February 20, 2014 No Comments-
Did you play Flappy Birds, the smartphone gaming sensation that caught the world’s imagination for a week, before disappearing from the internet? If you didn’t, but want to give it a try, you could get more than you bargained for.
Why? Because new versions of the game – recreated by different developers – are popping up around the internet, and some are undoubtedly containing malware.
While this instance only applies to smartphones (although you can play a clone of Flappy Birds online here: http://flapmmo.com/), the phenomenon of fake versions of a popular application is something both PC and phones users need to be aware of.
By now, we should all be somewhat aware that we can be infected by malware from fake websites. Any 21st century computer user with an email account will have certainly received an email from someone claiming to be their bank, asking them to provide their login details. With the Flappy Birds clones, it’s the same type of trick: fooling unsuspecting users into using a harmful, illegitimate version of a product.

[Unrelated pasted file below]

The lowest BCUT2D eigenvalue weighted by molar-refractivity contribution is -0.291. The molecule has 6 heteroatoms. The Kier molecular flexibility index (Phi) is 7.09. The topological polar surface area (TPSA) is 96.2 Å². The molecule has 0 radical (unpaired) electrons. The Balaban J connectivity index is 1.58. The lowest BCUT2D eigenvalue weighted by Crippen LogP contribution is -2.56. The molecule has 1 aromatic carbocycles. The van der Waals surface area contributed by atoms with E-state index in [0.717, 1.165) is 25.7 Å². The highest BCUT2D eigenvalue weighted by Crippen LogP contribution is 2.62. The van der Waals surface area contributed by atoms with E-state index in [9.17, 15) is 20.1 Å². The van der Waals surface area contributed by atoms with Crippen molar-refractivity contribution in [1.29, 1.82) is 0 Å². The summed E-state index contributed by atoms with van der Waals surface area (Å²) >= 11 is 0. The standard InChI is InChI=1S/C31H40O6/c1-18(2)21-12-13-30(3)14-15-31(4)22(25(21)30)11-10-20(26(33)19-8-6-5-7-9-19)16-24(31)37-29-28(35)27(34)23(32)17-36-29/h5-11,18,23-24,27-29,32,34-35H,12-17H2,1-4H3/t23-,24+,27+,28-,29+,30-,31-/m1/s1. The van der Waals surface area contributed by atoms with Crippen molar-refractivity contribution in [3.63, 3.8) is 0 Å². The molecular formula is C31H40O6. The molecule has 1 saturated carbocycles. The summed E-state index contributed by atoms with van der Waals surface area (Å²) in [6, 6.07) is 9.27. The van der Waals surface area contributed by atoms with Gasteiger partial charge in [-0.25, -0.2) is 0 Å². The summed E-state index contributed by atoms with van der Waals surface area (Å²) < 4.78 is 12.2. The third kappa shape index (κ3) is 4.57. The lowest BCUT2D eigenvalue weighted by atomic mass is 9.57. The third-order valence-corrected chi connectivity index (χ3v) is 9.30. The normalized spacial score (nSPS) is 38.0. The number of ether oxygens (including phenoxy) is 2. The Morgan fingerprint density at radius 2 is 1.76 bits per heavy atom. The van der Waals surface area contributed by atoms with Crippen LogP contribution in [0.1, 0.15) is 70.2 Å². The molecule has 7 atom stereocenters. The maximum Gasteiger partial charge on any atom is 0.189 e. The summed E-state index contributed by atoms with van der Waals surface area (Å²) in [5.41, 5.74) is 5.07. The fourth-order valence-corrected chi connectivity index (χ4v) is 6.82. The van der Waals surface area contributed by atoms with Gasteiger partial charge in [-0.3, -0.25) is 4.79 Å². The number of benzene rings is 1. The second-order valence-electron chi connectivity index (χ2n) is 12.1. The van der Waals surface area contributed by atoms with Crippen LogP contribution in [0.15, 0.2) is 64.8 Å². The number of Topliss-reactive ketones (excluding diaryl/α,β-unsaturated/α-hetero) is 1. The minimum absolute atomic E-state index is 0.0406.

As a rule, it’s very easy for criminals to imitate something on the internet. And while making a whole computer game is obviously harder than a website, it could also have a better payoff, as less people are aware that these clones could contain a threat.
For Flappy Birds, there are no legitimate copies of the game available on the internet anymore. Some websites may be hosting unhampered, secure versions of the game, or have even created their own, perfectly safe version, but none of these have the blessing of the game’s creator, who has said he no longer wants his game available for download. Therefore with no officially sanctioned sources, how do you know that the game you’re trying to download is the real thing, and not a malware-laden copy?
Unfortunately for anyone wanting to play Flappy Birds, there’s no steadfast rule for telling the difference between legitimate sources and those out to harm you. Just like shopping online, you could look for positive reviews, how long the site has been operating, or whether the site appears legitimate (for example, no spelling mistakes or design errors), but these are not guarantees, and we wouldn’t recommend using them as your only method for identifying a trustworthy website.
The truth is, just like a stranger’s car, you have no idea what could happen when downloading from a stranger’s website, and so you have to ask yourself: should I do this? In terms of sacrificing your security for Flappy Birds or another game, the answer is probably no.
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